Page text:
Carnevale

Adventures

I had only set one foot out the door, and I was bombarded by photographers, all, professionals, amateurs, people of hobby, and, tourists. The lights flashed, and I stood, and I posed. It was exciting. I felt like a celebrity. I walked right through the city, with head held high; I made my way to the grand Piazza San Marco. I had heard it was the heart and soul of the festivity.  The grounds at and, surrounding the Piazza was adorned with colourful confetti.  I twirled around, in my beautiful green gown. It flowed as I glided across. I was in high spirits. I had wanted this for such a long time, and here I was, finally.

The bells on my gold and cream mask tinkled along as I moved around. The mask I had chosen was quite exquisite. No one knew who I was, and that thrilled me. There were lots of people around. They were also dressed in their finest. Some wore the most excellent gown made of velvet and adorned with jewels. They all pranced around the Piazza, in their extravagant outfits. Even if they weren’t dressed so gaudy, every face was hidden behind a mask.

The location itself was magnificent. On one side, was the grand St Marco’s Basilica, the beautiful cathedral with its domes and towers and gold assortments, standing proudly over the square. The Doge’s palace dominated the other side. The Doges, who ruled the Venetian empire, had built no ordinary building. It screamed of the power and wealth they held. I decided then, that the palace must be visited. Who knew what wonders were hidden inside?

A crowd had gathered at the piazza, and it was moving towards the winding alleys and lanes within the city.  I followed, with Sunny right behind my heels. He was allowing me this space and extra attention that I was getting. He was also clever not to wander too far from me, always making sure I was close by. We soon found ourselves hemmed in by the buildings on both sides. Feeling a little bit claustrophobic, I grabbed Sunny’s hand. He gave it a gentle squeeze.

Eventually the crowd slowed.  They waited to enter a grand building.  There was also a crowd of people gathered by the windows; everyone was trying to get a glimpse of whatever was going on. Whatever it was, I definitely wanted to see it. With one hand, I held tightly onto Sunny and pushed myself through the crowd. We reached the tall windows and peered in.  It was a sight to behold. A ballroom. The room had grand marble pillars and golden walls.  Large crystal chandeliers were hanging from the ceiling.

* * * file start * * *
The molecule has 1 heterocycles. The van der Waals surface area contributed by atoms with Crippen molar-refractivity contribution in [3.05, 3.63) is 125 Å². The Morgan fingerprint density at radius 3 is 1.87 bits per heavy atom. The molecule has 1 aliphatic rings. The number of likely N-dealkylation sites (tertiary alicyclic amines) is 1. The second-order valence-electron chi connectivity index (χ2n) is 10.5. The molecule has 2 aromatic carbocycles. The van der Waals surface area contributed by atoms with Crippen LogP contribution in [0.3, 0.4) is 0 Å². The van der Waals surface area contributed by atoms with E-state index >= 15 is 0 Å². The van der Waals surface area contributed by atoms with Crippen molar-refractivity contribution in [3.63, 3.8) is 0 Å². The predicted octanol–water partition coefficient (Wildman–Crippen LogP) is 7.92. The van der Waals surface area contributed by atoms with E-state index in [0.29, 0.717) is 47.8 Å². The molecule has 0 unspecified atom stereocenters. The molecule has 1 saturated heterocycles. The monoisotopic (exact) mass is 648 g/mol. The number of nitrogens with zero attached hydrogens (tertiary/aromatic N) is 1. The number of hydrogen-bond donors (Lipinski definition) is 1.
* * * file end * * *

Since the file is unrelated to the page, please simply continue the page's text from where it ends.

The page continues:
It was like being transported in time, to the 1200s when this was such a lively and merry festival. The women and the men looked regal. They had powdered wigs on, some you could see had faces painted white. They all wore different types of masks.

I recognised the Bauta, the mask made famous by Casanova. There were lots of Colombinas as well; the most well known, half a mask, which only covers the eyes.  Sunny pointed to a masked man, his mask had a really long hollow beak and round eyes “That one there, I quite like that, it’s kooky” he said. I looked at it, and informed him a bit smugly, “That, husband, is a Plague Doctor mask; they kept herbs on the beak during the plague. It got rid of the horrible stench.” Sunny looked impressed. He knew I was in my ‘zone’, amidst the surroundings that I loved and felt so passionately about. We continued to peer through the windows at the majestic party gathered inside, and then, something caught my eye.

There were hundreds of people with the most extravagant masks and costumes in the room, yet there was this one that held me mesmerised.  A woman, with a beautiful maroon velvet frock, wore a simple mask that had a black face. Now, that wasn’t what enthralled me. What enthralled me was that there was no band or elastic or ribbon to hold the mask in place. As I continued to stare, it was evident that the only way the mask was in place was by a grip which was held on to by the mouth.